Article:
Wednesday, April 24, 2024
39.0°F

Following the paper trail

by MADISON HARDY
Staff Writer | August 19, 2020 1:06 AM

Post Falls adds name to list of Idaho municipalities unsure of Gov. Little’s CARES Act program

In anticipation of passing the fiscal year 2021 budget, Post Falls City Council voted on new fee increases, the forgone balance, and CARES Act grant funding on Tuesday night.

During the public hearing, Post Falls city finance director Jason Faulkner broke down the six fee increases that will affect residents this upcoming year. These increases include water rates by 3%, wastewater rates by 7%, reclaimed water capitalization fees by 8.06%, water capitalization fees by 4.62%, impact fees by 1.64%, and sanitation fees by 1.5%.

“Year after year we’ve talked about what that looks like for the average homeowner, if you use 5,000 gallons in the fiscal year 2020 the monthly bill will be $85.45,” “In fiscal year 21 with the proposed fee increases, the monthly bill is $90.15 For a total change of $4.70 total.”

Councilman Alan Wolfe said the 1.64% increase in impact fees was surprisingly low after previous conversations by the council about dramatically changing their rate. Faulkner, who is in the process of running an impact fee study, said there will be a more realistic fee change after further public hearings are held.

“I had anticipated we’d have the impact fees available so I could put them in this resolution but they’ve had a hold up with the public hearings regarding impact fees,” Faulkner said. “Those will probably be available around October, so you’ll see me come back with new impact fees after they’ve been revised.”

Continuing Post Falls’ 12-year tradition for not increasing property taxes, Faulkner proposed the 2021 forgone property tax resolution that would reserve the extra $356,247 for later use.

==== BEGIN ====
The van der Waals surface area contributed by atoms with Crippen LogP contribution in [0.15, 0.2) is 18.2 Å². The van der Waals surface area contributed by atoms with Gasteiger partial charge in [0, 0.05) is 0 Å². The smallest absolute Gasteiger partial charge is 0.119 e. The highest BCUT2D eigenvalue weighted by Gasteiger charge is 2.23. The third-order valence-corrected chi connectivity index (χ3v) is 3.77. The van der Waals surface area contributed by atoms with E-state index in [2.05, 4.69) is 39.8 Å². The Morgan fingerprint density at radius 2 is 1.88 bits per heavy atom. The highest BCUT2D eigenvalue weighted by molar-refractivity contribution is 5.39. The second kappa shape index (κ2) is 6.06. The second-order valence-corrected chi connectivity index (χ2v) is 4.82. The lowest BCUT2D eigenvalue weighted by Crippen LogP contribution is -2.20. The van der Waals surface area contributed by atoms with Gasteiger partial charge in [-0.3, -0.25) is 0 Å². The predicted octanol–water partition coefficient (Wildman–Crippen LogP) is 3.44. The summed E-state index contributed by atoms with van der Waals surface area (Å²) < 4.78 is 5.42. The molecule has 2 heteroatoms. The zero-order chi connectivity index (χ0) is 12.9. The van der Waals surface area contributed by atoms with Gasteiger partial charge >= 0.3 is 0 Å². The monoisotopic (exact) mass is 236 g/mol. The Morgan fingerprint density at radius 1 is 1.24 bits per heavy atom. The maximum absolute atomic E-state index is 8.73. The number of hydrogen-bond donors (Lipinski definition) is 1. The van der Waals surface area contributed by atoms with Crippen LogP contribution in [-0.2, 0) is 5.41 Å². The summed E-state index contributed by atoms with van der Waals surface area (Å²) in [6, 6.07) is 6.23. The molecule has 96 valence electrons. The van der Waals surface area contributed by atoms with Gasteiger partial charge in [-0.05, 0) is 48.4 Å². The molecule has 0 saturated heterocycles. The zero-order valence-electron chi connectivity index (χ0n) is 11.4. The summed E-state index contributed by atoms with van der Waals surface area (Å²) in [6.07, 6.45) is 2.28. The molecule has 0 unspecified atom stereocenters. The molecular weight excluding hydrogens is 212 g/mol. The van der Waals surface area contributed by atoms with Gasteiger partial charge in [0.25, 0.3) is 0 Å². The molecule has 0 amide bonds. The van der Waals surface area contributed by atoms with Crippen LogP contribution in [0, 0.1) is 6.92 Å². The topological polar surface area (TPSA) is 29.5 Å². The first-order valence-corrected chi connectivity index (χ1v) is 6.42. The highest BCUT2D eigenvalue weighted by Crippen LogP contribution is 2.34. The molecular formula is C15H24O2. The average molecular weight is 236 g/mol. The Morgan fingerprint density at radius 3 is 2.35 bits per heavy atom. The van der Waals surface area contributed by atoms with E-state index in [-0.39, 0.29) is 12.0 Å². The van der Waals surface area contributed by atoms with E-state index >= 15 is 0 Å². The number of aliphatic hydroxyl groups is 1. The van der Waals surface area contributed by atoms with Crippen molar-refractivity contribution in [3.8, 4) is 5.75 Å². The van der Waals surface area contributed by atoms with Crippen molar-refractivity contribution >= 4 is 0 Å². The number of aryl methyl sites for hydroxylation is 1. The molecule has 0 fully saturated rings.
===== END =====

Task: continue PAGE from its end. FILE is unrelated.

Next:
In past years, cities have had to create a resolution if they intended to use their forgone balance, otherwise, it would automatically be directed into the forgone balance. Now, Faulkner said, the legislative rule has changed the process to where cities want to roll their unused 3% property tax revenue into the saved forgone account the cities have to hold a hearing on the resolution.

According to Faulkner, Post Falls’s standing balance in the forgone account is about $1.6 million. Wolfe asked Faulkner why the council should continue to send the tax increases into the forgone when the city has no intent on taking forgone taxes.

“Why do we need to roll over another $356,000?” Wolfe asked. “I can’t even imagine a situation where we would come back to the citizens of Post Falls and say we didn’t take it for 12 years but now we’re going to hit you with it.”

Faulkner and Post Falls city administrator Shelly Enderud posed two different examples for using forgone including the possible repayment of CARES Act grant funding and to substitute new growth. Enderud said that forgone is in its essence a taxing authority that is used by the city in a need situation.

“Right now the state of Idaho is proposing the CARES Act which is for public safety relief or property tax relief which is about $1.6 million,” Faulkner said. “A lot of that money that is offered by the state of Idaho we have received information that if we may have to pay it back, the forgone would be an available funding source for that repayment.”

Mayor Ron Jacobson additionally pointed out that Post Falls has opted into taking part in the forgone balance when replacing streetlights, but it is very unusual.